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Low-Skill Immigration: A Case for Restriction

Article author: 
Amy L. Wax, and Jason Richwine
Article publisher: 
American Affairs Journal
Article date: 
November 26, 2017
Article category: 
Immigration Impact
Medium
Article Body: 

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Immigration is only one part of a complicated dynamic that has caused ever-greater proportions of natives to withdraw from the labor force. However, as long as the United States receives a steady flow of low-skill labor from abroad, little incentive exists for politicians, business owners, and opinion leaders to address the problem of native idleness. The Left and the Right, for different reasons, have embraced a system that encourages the replacement of native workers—including subsequent generations of immigrants—rather than improving their prospects. This system threatens to create a politically and economically untenable cycle for lower-wage workers.
 
Cutting off the flow of low-skill immigration could force a renewed commitment to getting Americans back to work—a commitment that must include, among other things, aggressive job recruiting and training by employers, reviving the social expectation that prime-age men must work, ending the “college for all” mindset that devalues blue-collar occupations, and strengthening work requirements as a condition of aid...
 
In September 2017, the unemployment rate in the United States was just 4.2 percent, a low not seen since the dot-com bubble. The figure is deceptive, however, because it considers only people who are employed or seeking employment. The fraction of adults who are “not in the labor force,” meaning not even looking for a job, is 37 percent, up from 33 percent since the start of the millennium...
 
Unlike the unemployment rate, which fluctuates depending on economic conditions, the labor force dropout rate has marched quietly upward, affected only marginally by the state of the economy at any given time. The rise has been so gradual that it rarely generates any news stories or alarmed speeches from politicians...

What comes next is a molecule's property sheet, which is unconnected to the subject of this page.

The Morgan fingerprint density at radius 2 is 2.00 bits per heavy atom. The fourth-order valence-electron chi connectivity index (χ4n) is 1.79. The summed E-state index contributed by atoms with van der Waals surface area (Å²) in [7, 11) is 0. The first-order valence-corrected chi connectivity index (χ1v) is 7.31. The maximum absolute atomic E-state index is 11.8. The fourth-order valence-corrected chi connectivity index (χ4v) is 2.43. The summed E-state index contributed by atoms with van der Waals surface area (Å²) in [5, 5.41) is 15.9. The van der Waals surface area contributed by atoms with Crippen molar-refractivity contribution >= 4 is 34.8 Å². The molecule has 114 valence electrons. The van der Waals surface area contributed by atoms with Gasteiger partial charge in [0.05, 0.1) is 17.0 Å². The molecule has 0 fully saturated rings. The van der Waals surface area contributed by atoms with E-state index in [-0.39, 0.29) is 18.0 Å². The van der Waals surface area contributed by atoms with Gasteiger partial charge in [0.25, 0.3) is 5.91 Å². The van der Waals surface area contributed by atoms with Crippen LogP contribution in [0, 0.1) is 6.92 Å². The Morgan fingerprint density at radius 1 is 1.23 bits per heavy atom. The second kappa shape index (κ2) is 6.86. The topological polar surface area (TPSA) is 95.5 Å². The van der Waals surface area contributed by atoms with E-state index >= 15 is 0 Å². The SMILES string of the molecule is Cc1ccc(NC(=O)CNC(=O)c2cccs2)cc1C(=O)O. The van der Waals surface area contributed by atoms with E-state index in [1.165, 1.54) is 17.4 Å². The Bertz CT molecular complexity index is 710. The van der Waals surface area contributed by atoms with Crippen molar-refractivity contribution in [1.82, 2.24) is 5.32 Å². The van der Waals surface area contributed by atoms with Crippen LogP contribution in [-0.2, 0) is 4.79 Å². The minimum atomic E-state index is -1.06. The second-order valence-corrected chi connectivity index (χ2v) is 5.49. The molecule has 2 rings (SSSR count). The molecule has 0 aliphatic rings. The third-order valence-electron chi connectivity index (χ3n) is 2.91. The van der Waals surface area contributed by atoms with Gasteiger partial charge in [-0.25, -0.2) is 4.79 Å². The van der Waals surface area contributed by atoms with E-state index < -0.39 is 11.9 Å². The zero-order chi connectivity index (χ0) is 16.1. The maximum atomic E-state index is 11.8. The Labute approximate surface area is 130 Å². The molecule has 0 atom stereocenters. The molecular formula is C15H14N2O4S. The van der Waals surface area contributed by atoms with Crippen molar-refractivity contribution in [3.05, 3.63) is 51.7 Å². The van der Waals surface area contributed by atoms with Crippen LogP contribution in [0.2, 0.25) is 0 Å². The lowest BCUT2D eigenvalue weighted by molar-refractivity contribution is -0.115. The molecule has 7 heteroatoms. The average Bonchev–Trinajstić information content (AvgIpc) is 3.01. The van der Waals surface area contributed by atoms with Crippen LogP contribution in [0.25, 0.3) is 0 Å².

A common finding in those reports is that, although prime-age men across the socioeconomic spectrum have been dropping out of the workforce, the problem is most acute among the less-skilled native born. A relatively low 6 percent of native-born college graduate men are out of the labor force, but 17 percent of native men with only a high school diploma are not looking for work, as are 36 percent of high school dropouts. Black Americans have a labor-force dropout rate of 22 percent...
 
In contrast with native-born men in their prime working years, and especially those at the bottom of the skill distribution, immigrant men have high and consistent rates of labor-force participation despite their lower average education...
 
Is there any serious hope that our country will adopt the strategies we advocate here? The situation is not encouraging. Americans are now starkly divided by class in their attitudes toward immigration. As Mark Krikorian has said, immigration is not a left-right issue, but top-down. Business interests and economic libertarians in the Republican party push for more low-wage labor, while ethnic pressure groups have become a primary constituency of the Democrats. Both sides embrace an ideology of one-world globalism, which conveniently aligns with their upper-income class interests. This coalition often comforts itself with the belief that mass immigration is not detrimental—and perhaps is even beneficial—to the low-skill Americans with whom the newcomers compete. We beg to differ...